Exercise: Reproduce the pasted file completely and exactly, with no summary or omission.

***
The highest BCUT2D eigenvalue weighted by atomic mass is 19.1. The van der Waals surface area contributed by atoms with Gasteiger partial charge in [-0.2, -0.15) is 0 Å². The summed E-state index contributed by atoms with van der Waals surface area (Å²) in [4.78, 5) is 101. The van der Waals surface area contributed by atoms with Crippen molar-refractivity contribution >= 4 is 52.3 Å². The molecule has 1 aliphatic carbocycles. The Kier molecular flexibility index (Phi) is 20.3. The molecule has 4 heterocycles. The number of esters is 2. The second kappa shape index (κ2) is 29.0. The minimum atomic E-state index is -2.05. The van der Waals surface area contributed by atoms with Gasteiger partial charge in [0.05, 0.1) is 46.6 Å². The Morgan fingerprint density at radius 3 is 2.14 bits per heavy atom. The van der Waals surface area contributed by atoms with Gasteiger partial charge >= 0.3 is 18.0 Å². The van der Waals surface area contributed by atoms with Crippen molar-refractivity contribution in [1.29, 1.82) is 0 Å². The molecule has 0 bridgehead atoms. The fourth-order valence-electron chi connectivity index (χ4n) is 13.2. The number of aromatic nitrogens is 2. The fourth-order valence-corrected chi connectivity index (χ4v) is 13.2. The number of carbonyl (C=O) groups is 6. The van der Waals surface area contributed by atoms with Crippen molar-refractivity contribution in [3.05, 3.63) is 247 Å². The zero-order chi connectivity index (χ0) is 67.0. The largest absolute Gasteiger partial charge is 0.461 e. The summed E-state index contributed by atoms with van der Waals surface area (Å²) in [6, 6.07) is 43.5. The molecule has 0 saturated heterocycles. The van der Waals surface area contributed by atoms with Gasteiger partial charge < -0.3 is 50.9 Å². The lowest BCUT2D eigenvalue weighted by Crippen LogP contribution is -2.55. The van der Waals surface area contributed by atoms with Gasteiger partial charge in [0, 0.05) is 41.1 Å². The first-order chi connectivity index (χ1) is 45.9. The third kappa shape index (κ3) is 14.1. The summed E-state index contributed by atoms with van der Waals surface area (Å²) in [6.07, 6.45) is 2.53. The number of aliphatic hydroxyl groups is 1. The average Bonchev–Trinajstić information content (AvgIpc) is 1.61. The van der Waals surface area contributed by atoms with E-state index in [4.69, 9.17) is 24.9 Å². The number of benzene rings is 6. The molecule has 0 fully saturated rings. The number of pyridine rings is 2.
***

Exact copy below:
The highest BCUT2D eigenvalue weighted by atomic mass is 19.1. The van der Waals surface area contributed by atoms with Gasteiger partial charge in [-0.2, -0.15) is 0 Å². The summed E-state index contributed by atoms with van der Waals surface area (Å²) in [4.78, 5) is 101. The van der Waals surface area contributed by atoms with Crippen molar-refractivity contribution >= 4 is 52.3 Å². The molecule has 1 aliphatic carbocycles. The Kier molecular flexibility index (Phi) is 20.3. The molecule has 4 heterocycles. The number of esters is 2. The second kappa shape index (κ2) is 29.0. The minimum atomic E-state index is -2.05. The van der Waals surface area contributed by atoms with Gasteiger partial charge in [0.05, 0.1) is 46.6 Å². The Morgan fingerprint density at radius 3 is 2.14 bits per heavy atom. The van der Waals surface area contributed by atoms with Gasteiger partial charge >= 0.3 is 18.0 Å². The van der Waals surface area contributed by atoms with Crippen molar-refractivity contribution in [1.29, 1.82) is 0 Å². The molecule has 0 bridgehead atoms. The fourth-order valence-electron chi connectivity index (χ4n) is 13.2. The number of aromatic nitrogens is 2. The fourth-order valence-corrected chi connectivity index (χ4v) is 13.2. The number of carbonyl (C=O) groups is 6. The van der Waals surface area contributed by atoms with Crippen molar-refractivity contribution in [3.05, 3.63) is 247 Å². The zero-order chi connectivity index (χ0) is 67.0. The largest absolute Gasteiger partial charge is 0.461 e. The summed E-state index contributed by atoms with van der Waals surface area (Å²) in [6, 6.07) is 43.5. The molecule has 0 saturated heterocycles. The van der Waals surface area contributed by atoms with Gasteiger partial charge < -0.3 is 50.9 Å². The lowest BCUT2D eigenvalue weighted by Crippen LogP contribution is -2.55. The van der Waals surface area contributed by atoms with Gasteiger partial charge in [0, 0.05) is 41.1 Å². The first-order chi connectivity index (χ1) is 45.9. The third kappa shape index (κ3) is 14.1. The summed E-state index contributed by atoms with van der Waals surface area (Å²) in [6.07, 6.45) is 2.53. The number of aliphatic hydroxyl groups is 1. The average Bonchev–Trinajstić information content (AvgIpc) is 1.61. The van der Waals surface area contributed by atoms with E-state index in [4.69, 9.17) is 24.9 Å². The number of benzene rings is 6. The molecule has 0 fully saturated rings. The number of pyridine rings is 2.